19. Multiple copies of the same work: The only one that springs to mind is the Lord of the Rings series (and The Hobbit).  There's the 1970 paperbacks, now falling apart, and a newer edition bought by Thing One because he was too nervous to read the older ones.  In the Great Book Purge of 2012-3 all other duplicates were donated.

20. The funniest book you own: Seriously?  I've got comic strip collections like Doonesbury and Bloom County, essays by Dave Barry and Art Buchwald, authors like Terry Pratchett and Wodehouse in my collection.  You choose.  I dare ya.

21. The most expensive book you own: I have no idea.  Possibly one of the Chalet School books I bought used?  Or the American Heritage Dictionary? But with inflation, and scarcity, to also factor in, I have no idea.

23. A book you read so many times that it fell apart: The only one I can think of is Martha Gripe's Hugo and Josephine.  Here's the problem: some are falling apart not because I read them so frequently but because they're 40+ year old paperbacks.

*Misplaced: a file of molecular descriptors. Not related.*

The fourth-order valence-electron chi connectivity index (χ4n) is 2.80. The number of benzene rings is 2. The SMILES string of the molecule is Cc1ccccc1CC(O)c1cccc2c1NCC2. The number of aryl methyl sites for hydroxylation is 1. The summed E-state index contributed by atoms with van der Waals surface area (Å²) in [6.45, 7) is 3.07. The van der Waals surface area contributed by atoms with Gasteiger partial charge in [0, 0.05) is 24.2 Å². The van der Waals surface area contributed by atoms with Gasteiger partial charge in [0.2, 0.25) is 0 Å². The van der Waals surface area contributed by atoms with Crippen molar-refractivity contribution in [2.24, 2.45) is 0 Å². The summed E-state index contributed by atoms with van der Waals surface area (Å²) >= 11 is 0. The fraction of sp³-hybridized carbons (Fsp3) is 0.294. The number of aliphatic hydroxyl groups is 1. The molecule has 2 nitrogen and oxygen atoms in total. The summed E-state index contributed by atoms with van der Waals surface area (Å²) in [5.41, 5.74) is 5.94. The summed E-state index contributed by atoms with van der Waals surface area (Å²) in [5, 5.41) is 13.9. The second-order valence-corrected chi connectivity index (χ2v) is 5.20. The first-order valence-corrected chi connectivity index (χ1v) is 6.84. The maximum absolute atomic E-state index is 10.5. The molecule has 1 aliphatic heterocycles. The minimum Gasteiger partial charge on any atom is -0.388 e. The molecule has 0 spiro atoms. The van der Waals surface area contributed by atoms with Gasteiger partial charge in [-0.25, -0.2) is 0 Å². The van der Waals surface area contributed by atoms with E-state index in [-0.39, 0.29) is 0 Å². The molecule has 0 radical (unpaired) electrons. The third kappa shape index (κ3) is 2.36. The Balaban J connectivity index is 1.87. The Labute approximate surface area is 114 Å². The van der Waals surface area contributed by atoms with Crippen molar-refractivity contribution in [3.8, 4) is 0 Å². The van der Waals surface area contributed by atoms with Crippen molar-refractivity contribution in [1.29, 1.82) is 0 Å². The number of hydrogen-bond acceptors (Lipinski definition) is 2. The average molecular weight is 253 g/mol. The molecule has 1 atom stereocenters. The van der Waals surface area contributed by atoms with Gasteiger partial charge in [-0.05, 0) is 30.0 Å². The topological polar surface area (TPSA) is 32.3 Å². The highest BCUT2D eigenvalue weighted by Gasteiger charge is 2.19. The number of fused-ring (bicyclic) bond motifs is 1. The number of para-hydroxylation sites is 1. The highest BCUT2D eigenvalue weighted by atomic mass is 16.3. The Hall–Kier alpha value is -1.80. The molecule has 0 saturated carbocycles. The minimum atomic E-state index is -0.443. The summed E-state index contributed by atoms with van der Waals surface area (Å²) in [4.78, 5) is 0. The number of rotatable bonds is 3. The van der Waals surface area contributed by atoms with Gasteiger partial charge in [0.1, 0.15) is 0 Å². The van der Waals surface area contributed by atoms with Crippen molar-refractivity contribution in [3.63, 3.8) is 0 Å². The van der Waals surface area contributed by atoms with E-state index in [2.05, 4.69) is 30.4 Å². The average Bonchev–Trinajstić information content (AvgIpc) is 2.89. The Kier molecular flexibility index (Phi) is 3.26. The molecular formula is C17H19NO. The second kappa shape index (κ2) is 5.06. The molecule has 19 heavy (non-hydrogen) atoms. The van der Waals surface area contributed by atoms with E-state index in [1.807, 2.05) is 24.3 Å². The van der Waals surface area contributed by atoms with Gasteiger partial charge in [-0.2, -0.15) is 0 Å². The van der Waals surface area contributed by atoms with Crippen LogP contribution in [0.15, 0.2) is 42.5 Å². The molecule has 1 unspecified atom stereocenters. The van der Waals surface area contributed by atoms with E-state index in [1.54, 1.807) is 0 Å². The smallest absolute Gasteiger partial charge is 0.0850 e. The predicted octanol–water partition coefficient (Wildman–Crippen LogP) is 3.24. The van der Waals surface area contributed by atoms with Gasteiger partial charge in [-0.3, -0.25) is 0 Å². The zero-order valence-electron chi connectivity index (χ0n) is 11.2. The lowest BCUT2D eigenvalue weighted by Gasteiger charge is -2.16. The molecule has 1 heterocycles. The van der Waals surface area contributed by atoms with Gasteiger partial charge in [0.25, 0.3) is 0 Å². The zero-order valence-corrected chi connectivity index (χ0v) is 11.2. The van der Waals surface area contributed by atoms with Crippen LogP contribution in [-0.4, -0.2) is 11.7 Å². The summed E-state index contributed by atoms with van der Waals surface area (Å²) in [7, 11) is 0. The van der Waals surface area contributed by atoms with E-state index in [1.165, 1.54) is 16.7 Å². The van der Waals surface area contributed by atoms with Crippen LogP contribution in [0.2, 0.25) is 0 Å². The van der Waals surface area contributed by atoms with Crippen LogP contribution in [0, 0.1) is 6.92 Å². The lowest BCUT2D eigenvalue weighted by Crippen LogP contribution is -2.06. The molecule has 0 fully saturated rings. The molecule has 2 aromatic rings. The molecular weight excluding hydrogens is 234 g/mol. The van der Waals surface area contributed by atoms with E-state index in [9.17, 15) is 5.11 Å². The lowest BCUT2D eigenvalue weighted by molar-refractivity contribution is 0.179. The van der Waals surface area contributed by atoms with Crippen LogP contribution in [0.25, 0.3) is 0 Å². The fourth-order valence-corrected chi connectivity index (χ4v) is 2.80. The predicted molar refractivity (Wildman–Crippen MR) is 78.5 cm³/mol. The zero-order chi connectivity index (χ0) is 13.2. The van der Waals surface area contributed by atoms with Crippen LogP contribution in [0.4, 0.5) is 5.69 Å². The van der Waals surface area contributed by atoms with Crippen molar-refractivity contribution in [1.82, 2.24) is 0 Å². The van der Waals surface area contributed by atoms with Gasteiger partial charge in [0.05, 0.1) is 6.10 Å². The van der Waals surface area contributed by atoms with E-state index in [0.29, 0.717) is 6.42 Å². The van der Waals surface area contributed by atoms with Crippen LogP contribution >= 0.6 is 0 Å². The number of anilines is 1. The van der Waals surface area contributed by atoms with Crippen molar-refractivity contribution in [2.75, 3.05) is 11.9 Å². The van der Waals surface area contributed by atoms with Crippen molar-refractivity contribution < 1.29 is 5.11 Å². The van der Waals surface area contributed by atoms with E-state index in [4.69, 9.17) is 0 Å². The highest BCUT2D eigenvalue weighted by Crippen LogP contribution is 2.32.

24. A book you think everyone should read:  I just can't do that without doing more of a Reader's Advisory interview.  Professional ethics, dontchaknow.

25. A book that made you cry: Any book were animals are mistreated or the like.  Most recently? Mort(e).

26. A book you would prescribe for an aspiring author: To me it would very much depend on what genre they want to write.

27. A cover design you hate: See answer to #17 above.

29. Favorite book from your childhood: Depends on how young you want me to be: Richard Scarry's books were faves when I was really young, ditto Good Night, Moon.  A little older? Up A Road Slowly and Hugo and Josephine and Journey from Peppermint Street and... and...

30. The book with the most pages in your collection: The Complete Works of William Shakespeare.  Probably.